My ultimate goal as writer is to broaden my readership, to touch as many people as possible from all backgrounds. I’d like to tell all kinds of stories, not just about the immigrant experience. My cultural background is part of who I am, but it’s not everything.

What can we expect from you in the days to come?

I have a new book for adults out from Berkley/Penguin in August 2012, Enchanting Lily, in which a young widow, who is hiding out in her vintage clothing store on a Pacific Northwest island, comes out of her isolation and falls in love with help from a quirky cat. I’m having a lot of fun with the cat’s point of view. In this book, for the first time in any of my books (except in my novel, The Silver Spell, which was part of a series) the protagonist’s cultural background is not woven in as part of the story. She’s not of Indian heritage. The “hook” in this story is the cat’s unusual perspective.

By Staff Writer

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Prostate Cancer in South Asian Men

Posted on 21 December 2011 by admin

It is estimated that during his lifetime, 1 in 7 men will be diagnosed with prostate cancer.  Rates of prostate cancer in men are comparable to rates of breast cancer in women.

 

The incidents of prostate cancer is increasing due to the aging of the population and due to better detection methods.  It is a far greater threat for those with a family history of prostate cancer.

Dr. Ash Tewari is one of the world’s leading researchers and surgeons in the field of prostate cancer; he specializes in robotic prostatectomy.

According to him, the incidence of prostate cancer amongst South Asians in the U.S. is just 4.6 per 100,000 as compared to 104.3 per 100,000 amongst non-South Asians.

The prostate gland is located in front of the rectum, just below the bladder.  In the early stages, when the cancer cells are only in the prostate, the disease is very curable (cure rates of 90% or better) because in most cases, prostate cancers grow relatively slowly.  Unfortunately, it is hard to detect in the early stages due to few symptoms.  If you have a family history of prostate cancer or if you experience any of the following symptoms, it is important to consult your doctor:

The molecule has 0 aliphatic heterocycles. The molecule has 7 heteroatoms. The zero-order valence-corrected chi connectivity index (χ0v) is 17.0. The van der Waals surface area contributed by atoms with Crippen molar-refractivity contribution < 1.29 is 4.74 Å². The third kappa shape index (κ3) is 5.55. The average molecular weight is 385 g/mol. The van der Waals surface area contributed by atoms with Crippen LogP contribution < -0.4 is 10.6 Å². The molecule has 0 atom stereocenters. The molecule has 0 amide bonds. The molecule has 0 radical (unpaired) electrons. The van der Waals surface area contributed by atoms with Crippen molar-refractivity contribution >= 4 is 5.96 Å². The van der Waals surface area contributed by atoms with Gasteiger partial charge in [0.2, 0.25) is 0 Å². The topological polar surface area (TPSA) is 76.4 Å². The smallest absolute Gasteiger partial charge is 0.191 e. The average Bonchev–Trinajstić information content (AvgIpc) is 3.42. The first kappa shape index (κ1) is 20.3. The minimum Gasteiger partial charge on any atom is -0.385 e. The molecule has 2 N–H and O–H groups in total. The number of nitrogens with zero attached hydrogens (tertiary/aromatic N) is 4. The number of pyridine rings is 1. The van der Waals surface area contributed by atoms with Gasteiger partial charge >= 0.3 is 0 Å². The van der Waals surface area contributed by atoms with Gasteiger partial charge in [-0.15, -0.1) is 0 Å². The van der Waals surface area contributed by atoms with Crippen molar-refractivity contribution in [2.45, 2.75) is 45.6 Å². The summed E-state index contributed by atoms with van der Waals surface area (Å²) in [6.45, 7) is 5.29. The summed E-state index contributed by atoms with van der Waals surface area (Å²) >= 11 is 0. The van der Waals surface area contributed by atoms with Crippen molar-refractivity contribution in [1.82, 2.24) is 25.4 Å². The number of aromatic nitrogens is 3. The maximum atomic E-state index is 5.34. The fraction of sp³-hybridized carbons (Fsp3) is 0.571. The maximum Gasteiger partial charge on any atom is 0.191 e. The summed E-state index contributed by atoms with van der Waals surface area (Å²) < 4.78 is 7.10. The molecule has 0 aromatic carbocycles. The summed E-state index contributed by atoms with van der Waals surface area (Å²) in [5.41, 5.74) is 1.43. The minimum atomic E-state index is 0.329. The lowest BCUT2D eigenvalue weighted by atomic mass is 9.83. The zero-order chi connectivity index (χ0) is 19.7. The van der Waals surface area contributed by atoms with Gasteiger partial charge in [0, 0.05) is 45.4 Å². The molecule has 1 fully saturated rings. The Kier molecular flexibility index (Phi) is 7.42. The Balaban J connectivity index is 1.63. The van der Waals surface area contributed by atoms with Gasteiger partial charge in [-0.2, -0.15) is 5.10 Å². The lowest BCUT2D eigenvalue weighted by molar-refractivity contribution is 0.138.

(1)   Need to urinate frequently, especially at night

(2)   Difficulty to start or to control the urine stream

(3)   Hesitancy with urination

(4)   Painful urination

(5)   Difficulty with erection or pain with ejaculation

(6)   Blood in the urine or semen

 

Ignoring the symptoms may hinder detection in the early stages.  Your doctor may examine the prostate by one of many methods – digital rectal examination (DRE), PSA blood test, ultrasound, and biopsy.

 

TREATMENT AND PREVENTION

 

Treatment ranges from just monitoring in simple cases to radical surgery/radiation/hormonal therapy for more aggressive cases.  If untreated, aggressive cases can spread to other parts of the body, considerably reducing the chances of a cure.
Prevention of prostate cancer has not yet been achieved because the genetic and environmental risk factors have not yet been strongly identified. The risk of developing prostate cancer increases with age. It is very rare (although possible) to be diagnosed with prostate cancer before age 40, but a man’s risk increases quickly after age 50.

 

POSSIBLE CAUSES

Ethnicity also plays a role in the risk for prostate cancer. African-American men have the highest risk of developing prostate cancer; they are 65% more likely to develop prostate cancer than Caucasian men.  However, South Asian men are more likely to die from their prostate cancer. This discrepancy may be because 85% of these patients present for treatment of prostate cancer are detected at late stages. In contrast, 15% of Caucasians in the United States present are in the late stage for treatment.

 

Diet may play a role; for example, Asian men who remain in China are at lower risk than Chinese men who have moved to North America. The following are some dietary strategies that may reduce your risk of prostate cancer recurrence or to delay the progression of any diagnosed disease:

  • Reduce the amount of fat in your diet, especially the amount of animal fat like red meat and of high-fat dairy products.
  • Substitute with a variety of plant proteins, such as lentils, beans, grains, and nuts and seeds.
  • Consult with your doctor about adding soy to your diet as one of the substitutes for high-fat dairy and animal protein.
  • Significantly increase your intake of fruits and vegetables, particularly of dark-green leafy vegetables, red and purple vegetables and fruit (e.g.  red grapes, and pomegranates), and cruciferous vegetables such as cabbage, broccoli, and cauliflower.  Choosing by colour ensures consumption of foods with different anti-cancer properties: